Jewish Councils, also known as Judenräte or the Community of Elders, were created by Nazis to serve as organized intermediaries between their regime and the Jews living in Poland. They were formed in Poland immediately after the German invasion and operated until the final liquidation of the Jewish ghettos.
The Jewish Council in Będzin, which was headed by Haim Molchadsky, joined the region’s umbrella organization of the Sosnowiec Central Office in November 1939, which was under Moshe Merin’s control. As head of the regional Judenrat, Moshe assigned specific responsibilities for Bedzin to his brother Chaim Merin. Moshe propagated a “Salvation through Work” philosophy, assuming that obedience to Nazi regulations was the only viable option for the community’s survival. Cooperation with Nazi orders, so his thinking went, was ultimately better for the Jewish community than the consequences of disobedience, which usually resulted in lethal reprisal actions.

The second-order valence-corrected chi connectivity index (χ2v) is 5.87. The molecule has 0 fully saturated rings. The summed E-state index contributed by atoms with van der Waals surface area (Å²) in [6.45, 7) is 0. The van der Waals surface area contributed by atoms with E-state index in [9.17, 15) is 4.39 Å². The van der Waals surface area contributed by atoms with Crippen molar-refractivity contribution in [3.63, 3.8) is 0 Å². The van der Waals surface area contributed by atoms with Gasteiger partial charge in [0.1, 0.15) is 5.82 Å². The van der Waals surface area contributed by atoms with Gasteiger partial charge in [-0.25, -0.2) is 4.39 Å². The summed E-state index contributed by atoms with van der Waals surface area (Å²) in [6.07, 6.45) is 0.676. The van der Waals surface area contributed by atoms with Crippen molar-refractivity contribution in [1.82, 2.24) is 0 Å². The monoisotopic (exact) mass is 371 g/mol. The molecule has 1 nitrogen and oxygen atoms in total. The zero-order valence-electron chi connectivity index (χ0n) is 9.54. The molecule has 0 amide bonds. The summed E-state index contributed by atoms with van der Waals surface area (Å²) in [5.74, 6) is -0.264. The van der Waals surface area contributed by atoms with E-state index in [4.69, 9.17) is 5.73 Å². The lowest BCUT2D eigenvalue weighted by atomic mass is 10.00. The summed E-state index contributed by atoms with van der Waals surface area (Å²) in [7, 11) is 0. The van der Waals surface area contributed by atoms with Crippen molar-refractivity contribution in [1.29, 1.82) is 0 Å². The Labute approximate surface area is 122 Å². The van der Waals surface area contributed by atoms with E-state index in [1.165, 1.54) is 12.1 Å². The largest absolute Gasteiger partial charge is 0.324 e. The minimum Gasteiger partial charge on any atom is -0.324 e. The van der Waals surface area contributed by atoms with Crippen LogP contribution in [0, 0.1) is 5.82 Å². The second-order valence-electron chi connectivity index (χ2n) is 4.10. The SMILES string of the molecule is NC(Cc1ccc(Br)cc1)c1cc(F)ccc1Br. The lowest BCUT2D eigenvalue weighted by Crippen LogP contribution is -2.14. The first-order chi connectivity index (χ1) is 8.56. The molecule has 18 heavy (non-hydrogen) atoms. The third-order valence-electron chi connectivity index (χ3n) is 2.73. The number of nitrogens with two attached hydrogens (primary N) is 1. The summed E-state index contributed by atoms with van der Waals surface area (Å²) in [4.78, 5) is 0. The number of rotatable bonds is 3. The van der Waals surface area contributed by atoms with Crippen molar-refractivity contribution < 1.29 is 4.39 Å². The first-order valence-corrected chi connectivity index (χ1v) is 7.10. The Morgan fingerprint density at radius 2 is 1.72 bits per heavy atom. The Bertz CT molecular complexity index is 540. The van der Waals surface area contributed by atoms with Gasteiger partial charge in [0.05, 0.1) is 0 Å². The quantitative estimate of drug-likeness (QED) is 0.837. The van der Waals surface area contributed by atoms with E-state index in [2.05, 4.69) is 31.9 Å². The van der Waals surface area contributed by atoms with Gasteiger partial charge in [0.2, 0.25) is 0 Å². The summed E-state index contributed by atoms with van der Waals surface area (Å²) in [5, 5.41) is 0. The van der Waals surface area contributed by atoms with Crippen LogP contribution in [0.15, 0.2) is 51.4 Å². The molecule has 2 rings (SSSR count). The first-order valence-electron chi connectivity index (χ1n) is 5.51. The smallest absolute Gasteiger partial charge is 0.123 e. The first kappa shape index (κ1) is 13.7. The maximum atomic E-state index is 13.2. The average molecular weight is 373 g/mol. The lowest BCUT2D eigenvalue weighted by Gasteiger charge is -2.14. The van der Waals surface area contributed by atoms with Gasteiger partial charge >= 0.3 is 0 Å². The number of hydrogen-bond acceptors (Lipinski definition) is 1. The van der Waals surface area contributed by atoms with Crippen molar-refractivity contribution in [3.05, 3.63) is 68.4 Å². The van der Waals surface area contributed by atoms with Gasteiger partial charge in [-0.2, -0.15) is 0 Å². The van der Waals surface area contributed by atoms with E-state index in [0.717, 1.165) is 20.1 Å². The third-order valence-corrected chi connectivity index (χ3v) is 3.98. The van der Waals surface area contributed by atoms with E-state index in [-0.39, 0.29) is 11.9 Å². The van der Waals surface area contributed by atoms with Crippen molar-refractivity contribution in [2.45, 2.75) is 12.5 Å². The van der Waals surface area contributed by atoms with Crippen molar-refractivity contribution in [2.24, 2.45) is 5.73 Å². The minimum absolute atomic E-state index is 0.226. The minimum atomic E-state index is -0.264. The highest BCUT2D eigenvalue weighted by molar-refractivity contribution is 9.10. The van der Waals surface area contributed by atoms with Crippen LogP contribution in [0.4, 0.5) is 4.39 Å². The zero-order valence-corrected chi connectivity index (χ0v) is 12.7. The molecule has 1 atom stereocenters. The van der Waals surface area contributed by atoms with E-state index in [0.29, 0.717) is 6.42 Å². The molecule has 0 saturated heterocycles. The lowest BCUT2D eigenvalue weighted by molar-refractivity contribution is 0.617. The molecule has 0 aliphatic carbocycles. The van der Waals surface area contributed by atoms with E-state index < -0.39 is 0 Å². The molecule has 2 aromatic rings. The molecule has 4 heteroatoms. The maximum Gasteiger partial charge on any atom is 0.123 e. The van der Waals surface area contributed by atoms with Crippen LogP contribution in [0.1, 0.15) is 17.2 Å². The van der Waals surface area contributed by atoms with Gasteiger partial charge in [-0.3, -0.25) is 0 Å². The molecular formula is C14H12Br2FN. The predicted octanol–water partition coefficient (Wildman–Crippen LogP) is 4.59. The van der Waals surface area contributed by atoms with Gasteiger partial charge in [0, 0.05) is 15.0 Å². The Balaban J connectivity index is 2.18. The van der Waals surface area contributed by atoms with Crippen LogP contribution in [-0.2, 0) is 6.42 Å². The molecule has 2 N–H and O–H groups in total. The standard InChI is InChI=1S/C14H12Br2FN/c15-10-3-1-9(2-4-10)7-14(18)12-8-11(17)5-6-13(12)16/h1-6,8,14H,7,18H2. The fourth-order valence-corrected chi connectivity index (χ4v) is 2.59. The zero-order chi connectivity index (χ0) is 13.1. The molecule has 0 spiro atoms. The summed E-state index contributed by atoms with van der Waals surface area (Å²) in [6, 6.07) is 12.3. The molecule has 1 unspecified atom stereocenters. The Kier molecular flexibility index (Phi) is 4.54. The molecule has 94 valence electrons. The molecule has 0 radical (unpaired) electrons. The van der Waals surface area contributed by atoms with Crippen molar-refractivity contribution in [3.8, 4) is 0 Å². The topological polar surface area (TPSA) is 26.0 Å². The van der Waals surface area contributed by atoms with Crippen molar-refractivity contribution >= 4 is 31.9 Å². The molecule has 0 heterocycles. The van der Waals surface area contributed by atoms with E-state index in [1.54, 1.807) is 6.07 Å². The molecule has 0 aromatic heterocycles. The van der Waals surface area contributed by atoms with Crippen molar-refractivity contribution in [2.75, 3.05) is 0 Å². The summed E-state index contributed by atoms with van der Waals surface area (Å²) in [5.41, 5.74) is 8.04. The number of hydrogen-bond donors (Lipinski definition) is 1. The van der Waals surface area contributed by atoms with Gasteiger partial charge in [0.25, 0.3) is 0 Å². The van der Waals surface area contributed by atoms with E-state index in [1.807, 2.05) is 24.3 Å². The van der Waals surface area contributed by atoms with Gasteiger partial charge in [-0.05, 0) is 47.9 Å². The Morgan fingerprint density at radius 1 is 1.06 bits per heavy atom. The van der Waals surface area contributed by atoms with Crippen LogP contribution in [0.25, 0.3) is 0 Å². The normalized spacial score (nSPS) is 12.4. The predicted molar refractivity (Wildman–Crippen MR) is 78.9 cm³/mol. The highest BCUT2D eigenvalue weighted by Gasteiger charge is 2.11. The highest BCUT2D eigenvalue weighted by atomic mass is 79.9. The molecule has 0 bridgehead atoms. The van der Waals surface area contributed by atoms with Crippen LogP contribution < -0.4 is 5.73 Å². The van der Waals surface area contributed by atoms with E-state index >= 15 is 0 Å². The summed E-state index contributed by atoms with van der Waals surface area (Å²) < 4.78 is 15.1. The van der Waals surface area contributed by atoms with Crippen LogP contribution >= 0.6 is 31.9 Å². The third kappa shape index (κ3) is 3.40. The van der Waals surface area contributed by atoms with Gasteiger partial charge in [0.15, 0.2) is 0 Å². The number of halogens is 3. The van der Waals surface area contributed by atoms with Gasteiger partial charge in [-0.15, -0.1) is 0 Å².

Typically, a Judenrat’s compliance included: the ghettoization of the Jews, the systematic keeping of detailed records of the ghetto’s population, supplying workers for labor mandates, the collection and turnover of Jewish possessions and valuables to the Nazis, the eviction of Jews from their homes, and the delivery of Jews to Nazi officials for arrest, questioning, and deportations to concentration camps.
The Jewish ghetto police often enforced these tasks and orders. Jewish Councils oversaw the activities and living conditions of the ghetto but ultimately did not possess much power or authority. That authority remained solely with the Nazi administration. The German civilian in charge of the town and the ghetto of Będzin was Udo Klausa.
Ultimately, the cooperation of the Jewish Councils with the Nazi regime did not lead to the protection of the community from harm, but to their demise.
For more information on the Jewish Councils of Poland: